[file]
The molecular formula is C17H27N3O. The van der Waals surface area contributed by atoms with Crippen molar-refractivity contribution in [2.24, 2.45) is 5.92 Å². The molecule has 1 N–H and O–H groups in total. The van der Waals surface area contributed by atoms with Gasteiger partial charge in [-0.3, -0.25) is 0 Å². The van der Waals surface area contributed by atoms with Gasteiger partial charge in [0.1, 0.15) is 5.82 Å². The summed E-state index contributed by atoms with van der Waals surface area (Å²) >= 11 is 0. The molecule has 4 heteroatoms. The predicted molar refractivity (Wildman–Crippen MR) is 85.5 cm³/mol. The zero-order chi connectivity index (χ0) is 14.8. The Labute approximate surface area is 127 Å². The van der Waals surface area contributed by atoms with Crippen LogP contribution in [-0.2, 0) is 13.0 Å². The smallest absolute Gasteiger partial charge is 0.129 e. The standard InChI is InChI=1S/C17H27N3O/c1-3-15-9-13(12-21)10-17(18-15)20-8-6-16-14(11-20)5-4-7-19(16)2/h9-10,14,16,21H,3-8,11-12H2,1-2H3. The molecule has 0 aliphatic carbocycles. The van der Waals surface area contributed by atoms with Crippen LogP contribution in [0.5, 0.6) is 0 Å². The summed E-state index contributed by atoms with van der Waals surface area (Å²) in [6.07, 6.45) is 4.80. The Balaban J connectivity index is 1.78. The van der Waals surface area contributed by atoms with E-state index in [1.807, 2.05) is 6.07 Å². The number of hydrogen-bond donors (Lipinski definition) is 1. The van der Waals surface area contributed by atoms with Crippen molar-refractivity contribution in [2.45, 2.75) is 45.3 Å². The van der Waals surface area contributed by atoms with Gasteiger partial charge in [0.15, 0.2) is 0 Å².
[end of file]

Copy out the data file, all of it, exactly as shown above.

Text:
The molecular formula is C17H27N3O. The van der Waals surface area contributed by atoms with Crippen molar-refractivity contribution in [2.24, 2.45) is 5.92 Å². The molecule has 1 N–H and O–H groups in total. The van der Waals surface area contributed by atoms with Gasteiger partial charge in [-0.3, -0.25) is 0 Å². The van der Waals surface area contributed by atoms with Gasteiger partial charge in [0.1, 0.15) is 5.82 Å². The summed E-state index contributed by atoms with van der Waals surface area (Å²) >= 11 is 0. The molecule has 4 heteroatoms. The predicted molar refractivity (Wildman–Crippen MR) is 85.5 cm³/mol. The zero-order chi connectivity index (χ0) is 14.8. The Labute approximate surface area is 127 Å². The van der Waals surface area contributed by atoms with Crippen LogP contribution in [-0.2, 0) is 13.0 Å². The smallest absolute Gasteiger partial charge is 0.129 e. The standard InChI is InChI=1S/C17H27N3O/c1-3-15-9-13(12-21)10-17(18-15)20-8-6-16-14(11-20)5-4-7-19(16)2/h9-10,14,16,21H,3-8,11-12H2,1-2H3. The molecule has 0 aliphatic carbocycles. The van der Waals surface area contributed by atoms with Crippen LogP contribution in [0.5, 0.6) is 0 Å². The summed E-state index contributed by atoms with van der Waals surface area (Å²) in [6.07, 6.45) is 4.80. The Balaban J connectivity index is 1.78. The van der Waals surface area contributed by atoms with E-state index in [1.807, 2.05) is 6.07 Å². The number of hydrogen-bond donors (Lipinski definition) is 1. The van der Waals surface area contributed by atoms with Crippen molar-refractivity contribution in [2.45, 2.75) is 45.3 Å². The van der Waals surface area contributed by atoms with Gasteiger partial charge in [0.15, 0.2) is 0 Å².